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Just a hint, but good news may have been lurking in the latest report on UK manufacturing. More to the point, it was exports – the one area in which the UK really does need to see a better performance – that provided the promise. On the surface there was nothing out of the way in the latest Purchasing Managers’ Index – or PMI – for UK manufacturing.

The index rose from 48.6 in March to 49.8. Any score under 50 is mean to suggest contraction. So the index is still suggesting UK manufacturing is in recession.

Furthermore, much of the gain can be put down to clearing backlogs of work, caused partly by all that nasty weather we had in March hitting production. The good news, however, relates to the more forward looking indicators. The output balance jumped from 47.8 to 50.5. Again, a reading of 50.5 is no great shakes, but everything is relative – and relative to recent months that is a good showing.

The sub index measuring exports, however, rose above 50 for the first time in a year, and in fact hit its highest level since July 2011.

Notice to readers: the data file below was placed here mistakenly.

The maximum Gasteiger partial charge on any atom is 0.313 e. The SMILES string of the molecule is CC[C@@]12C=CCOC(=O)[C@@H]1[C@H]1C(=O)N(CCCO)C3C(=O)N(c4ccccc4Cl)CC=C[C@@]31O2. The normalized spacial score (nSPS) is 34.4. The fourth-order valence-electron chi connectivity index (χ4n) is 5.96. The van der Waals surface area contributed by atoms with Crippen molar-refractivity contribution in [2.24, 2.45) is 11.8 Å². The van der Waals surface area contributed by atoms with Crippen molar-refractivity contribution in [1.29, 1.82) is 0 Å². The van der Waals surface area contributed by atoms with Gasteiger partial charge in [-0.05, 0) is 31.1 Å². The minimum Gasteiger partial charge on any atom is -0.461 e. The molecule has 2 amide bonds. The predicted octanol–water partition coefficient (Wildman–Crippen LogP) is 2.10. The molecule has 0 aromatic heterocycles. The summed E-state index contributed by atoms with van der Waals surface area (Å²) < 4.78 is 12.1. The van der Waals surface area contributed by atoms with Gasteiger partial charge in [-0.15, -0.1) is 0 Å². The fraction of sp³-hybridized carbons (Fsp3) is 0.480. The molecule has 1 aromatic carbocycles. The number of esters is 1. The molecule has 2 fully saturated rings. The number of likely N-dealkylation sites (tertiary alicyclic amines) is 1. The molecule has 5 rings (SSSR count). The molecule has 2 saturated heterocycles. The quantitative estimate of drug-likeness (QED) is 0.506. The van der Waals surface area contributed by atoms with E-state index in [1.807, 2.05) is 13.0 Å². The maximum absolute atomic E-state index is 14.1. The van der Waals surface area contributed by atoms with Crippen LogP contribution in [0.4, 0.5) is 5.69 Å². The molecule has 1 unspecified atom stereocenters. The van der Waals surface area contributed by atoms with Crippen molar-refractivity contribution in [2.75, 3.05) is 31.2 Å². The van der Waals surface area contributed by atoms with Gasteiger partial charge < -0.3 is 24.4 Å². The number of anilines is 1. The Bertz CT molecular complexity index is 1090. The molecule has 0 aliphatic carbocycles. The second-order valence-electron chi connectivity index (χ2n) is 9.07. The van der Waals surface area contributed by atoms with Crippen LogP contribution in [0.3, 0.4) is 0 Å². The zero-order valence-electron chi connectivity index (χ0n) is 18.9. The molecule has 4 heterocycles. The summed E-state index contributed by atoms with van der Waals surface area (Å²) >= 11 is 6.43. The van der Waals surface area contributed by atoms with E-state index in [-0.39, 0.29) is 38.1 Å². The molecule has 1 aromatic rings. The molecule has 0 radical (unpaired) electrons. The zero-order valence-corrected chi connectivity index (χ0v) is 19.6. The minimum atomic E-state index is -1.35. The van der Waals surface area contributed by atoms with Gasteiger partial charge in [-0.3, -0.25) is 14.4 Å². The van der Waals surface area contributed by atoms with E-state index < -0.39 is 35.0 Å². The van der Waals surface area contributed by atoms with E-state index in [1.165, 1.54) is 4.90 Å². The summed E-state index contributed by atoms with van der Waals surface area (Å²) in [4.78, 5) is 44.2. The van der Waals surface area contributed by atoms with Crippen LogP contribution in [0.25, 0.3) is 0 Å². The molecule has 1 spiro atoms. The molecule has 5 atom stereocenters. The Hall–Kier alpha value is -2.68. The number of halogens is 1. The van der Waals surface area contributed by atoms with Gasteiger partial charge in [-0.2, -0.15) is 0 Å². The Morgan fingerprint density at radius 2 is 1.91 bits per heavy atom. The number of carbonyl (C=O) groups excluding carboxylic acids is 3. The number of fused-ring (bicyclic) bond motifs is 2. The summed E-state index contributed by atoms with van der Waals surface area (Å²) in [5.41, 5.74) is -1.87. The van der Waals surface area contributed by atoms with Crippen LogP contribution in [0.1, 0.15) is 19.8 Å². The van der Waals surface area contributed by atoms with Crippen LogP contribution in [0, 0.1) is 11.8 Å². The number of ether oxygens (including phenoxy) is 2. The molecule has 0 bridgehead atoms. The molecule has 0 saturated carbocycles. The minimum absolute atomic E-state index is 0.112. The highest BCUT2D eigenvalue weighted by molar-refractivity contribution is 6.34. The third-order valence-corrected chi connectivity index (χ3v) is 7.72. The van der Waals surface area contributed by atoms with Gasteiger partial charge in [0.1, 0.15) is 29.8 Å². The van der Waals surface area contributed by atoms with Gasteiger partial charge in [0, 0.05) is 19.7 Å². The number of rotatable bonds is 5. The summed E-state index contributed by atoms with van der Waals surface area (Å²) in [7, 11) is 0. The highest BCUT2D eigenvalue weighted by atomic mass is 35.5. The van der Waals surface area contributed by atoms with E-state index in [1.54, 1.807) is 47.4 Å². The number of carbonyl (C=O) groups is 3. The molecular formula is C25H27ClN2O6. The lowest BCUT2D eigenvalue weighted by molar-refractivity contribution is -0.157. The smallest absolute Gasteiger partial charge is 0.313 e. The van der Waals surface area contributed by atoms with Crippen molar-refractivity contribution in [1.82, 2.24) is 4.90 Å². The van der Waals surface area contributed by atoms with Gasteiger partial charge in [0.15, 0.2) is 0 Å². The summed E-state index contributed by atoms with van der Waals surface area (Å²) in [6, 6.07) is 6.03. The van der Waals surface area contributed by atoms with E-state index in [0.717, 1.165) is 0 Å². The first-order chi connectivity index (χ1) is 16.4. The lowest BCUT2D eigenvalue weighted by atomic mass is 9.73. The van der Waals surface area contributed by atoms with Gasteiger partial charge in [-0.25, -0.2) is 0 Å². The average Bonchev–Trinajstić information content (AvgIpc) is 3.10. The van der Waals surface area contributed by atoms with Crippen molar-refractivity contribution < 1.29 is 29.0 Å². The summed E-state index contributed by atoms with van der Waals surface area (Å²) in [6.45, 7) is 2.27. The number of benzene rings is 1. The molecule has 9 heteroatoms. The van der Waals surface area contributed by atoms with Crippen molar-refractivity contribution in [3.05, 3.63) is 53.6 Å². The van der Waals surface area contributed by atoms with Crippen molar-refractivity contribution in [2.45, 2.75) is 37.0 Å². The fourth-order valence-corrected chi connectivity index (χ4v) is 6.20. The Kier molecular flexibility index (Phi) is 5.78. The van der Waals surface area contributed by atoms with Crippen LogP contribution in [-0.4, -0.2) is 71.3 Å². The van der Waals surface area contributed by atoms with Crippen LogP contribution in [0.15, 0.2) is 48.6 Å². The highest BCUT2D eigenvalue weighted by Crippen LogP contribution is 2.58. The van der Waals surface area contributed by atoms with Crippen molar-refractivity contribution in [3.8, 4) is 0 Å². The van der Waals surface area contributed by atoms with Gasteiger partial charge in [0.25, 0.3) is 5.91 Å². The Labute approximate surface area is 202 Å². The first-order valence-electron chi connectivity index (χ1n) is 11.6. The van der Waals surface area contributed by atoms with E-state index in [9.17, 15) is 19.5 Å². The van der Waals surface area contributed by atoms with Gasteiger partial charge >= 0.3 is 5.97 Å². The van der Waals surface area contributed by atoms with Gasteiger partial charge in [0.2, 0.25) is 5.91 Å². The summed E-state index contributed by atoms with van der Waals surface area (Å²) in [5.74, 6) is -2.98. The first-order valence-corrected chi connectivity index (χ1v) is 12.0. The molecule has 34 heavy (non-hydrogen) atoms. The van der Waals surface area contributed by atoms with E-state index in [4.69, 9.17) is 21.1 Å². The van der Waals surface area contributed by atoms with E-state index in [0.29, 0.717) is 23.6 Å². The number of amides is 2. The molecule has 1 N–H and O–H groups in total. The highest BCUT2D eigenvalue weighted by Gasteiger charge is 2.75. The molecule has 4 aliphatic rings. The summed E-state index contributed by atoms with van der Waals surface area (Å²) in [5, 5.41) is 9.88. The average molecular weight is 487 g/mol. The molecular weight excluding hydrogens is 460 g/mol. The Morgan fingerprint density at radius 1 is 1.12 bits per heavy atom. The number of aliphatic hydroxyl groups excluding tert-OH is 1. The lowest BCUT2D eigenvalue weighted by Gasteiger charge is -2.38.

Apparently, the companies which were surveyed to form the index reported rises in sales to clients in North America, the Middle East, Latin America and Australia.

Just to reiterate, things are relative.

UK manufacturing is still barely expanding, and export growth is trivial. Some of the improvement may have been down to catching up with output lost during that cold March. Furthermore, last week the CBI industrial trend survey indicated a decrease in total new orders driven by a fall in domestic demand in the last quarter. It recorded the fastest pace of decline since January 2012.

On its own this report does not point to recovery, not even an export recovery, but if other surveys support these findings over the next few weeks, that may not be sufficiently good news to justify opening a bottle of Champagne, maybe not even good enough to open a bottle of Prosecco, but a very small glass of cheap fizz may be forgivable.

© Investment & Business News 2013

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